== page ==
2 minutes
September 13, 2022

Storytelling in sales: Defining the villain

Every good story needs a villain. The story you create with your outbound messages is no different. Let's define the villain in your buyer's journey.
Daniel Rood
Table of Contents

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There are three elements needed in every message that sellers send to prospects to tell a compelling story. Aligning a value proposition of your product or service to include the roles of Heros, Villains, and Guides will help you create great stories that connect with a prospective customer.

I've talked about the importance of narrative structure in sales messages and discussed how sales professionals are not the Hero in a buyer's journey; let's talk about Villains.

Great storytelling needs a great villain

Without a proper Villain, a story has no power. Your outreach will also have no power when prospecting unless you properly voice the customer's pain.

Many sellers minimize a customer's pain points or outright avoid talking about it because it can feel uncomfortable. But, avoiding talking about these problems makes cold outreach, or any sales pitch, less effective.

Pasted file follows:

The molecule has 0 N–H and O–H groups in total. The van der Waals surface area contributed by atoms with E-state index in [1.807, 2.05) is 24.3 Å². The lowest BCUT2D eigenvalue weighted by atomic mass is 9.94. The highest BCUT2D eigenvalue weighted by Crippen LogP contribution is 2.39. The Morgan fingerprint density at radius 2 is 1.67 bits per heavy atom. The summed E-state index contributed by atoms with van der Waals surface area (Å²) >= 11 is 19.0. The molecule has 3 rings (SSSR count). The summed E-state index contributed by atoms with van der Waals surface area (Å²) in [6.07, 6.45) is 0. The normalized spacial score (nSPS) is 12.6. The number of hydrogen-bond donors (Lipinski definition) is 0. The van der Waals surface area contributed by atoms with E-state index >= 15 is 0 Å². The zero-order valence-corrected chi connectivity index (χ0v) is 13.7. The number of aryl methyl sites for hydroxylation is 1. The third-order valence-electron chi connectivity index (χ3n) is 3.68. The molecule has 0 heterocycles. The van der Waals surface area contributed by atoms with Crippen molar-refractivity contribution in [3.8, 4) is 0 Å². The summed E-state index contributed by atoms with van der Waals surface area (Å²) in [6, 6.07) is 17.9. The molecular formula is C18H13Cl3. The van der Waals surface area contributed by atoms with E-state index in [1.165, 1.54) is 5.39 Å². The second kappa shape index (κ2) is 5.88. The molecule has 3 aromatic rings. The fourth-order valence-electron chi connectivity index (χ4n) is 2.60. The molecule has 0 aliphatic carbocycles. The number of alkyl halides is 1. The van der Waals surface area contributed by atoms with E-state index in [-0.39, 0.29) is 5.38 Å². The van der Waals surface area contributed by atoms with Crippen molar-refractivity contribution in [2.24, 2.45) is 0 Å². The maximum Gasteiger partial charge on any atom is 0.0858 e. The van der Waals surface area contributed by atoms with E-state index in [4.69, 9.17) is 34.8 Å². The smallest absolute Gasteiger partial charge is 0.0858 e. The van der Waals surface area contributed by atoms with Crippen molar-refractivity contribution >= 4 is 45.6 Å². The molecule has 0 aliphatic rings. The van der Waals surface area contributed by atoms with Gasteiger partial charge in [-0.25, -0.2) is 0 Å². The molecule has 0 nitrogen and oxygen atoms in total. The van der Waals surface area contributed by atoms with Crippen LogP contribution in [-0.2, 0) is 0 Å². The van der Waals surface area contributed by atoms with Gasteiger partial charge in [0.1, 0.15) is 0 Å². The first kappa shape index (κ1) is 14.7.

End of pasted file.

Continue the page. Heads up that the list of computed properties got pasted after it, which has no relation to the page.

Let's look at a classic Hero vs. Villain story to highlight the importance of defining a villain to make your prospects feel seen.

When Luke Skywalker, the Hero overcomes his Villain, Dark Vader, he deals with three layers of a problem. These problems are apparent in nearly every story you engage in or movie you watch:

  • ‍External Problem - The literal or physical obstacle in front of the Hero.
  • Internal Problem - The way the literal obstacle makes the Hero feel. The emotional problem.
  • Philosophical Problem - The way the problem correlates to the greater world. "The world should not be this way" is part of the problem.

In this case, Luke Skywalker has an External problem. He has to face a Villain that outmatches him. Luke's internal problem is that he is conflicted that he has to face a more experienced Jedi. But also that his Villain is his father. Luke also then faces the Philosophical problem. That he should not live in a world where the Empire oppresses the poor and helpless.

Less dramatically, your prospects also have problems with layers. Therefore, when you engage prospects, you have the opportunity to voice the layers of their problems in your cold outreach to create a good story.

  • ‍External Problem - Voice your customer's literal pain.
  • Internal Problem - Voice how the literal pain is making the customers feel. This is critical. Are they frustrated, stuck, or in danger of losing their job? Voice the emotion of their Villain.
  • Philosophical Problem - Voice the greater injustice of your prospect's pain. "The world should not be like this."

Prospects want to hear from sellers who identify their pain explicitly. Don't be afraid to take a chance to voice the pain of your customers to open their minds & heart to your solution. Β 

Now that you know about the Heros and Villains of customer stories, it's time to learn that sales reps fit into the story as arguably the most important character: the trusted Guide.

Learn how to become your buyer's Guide Β»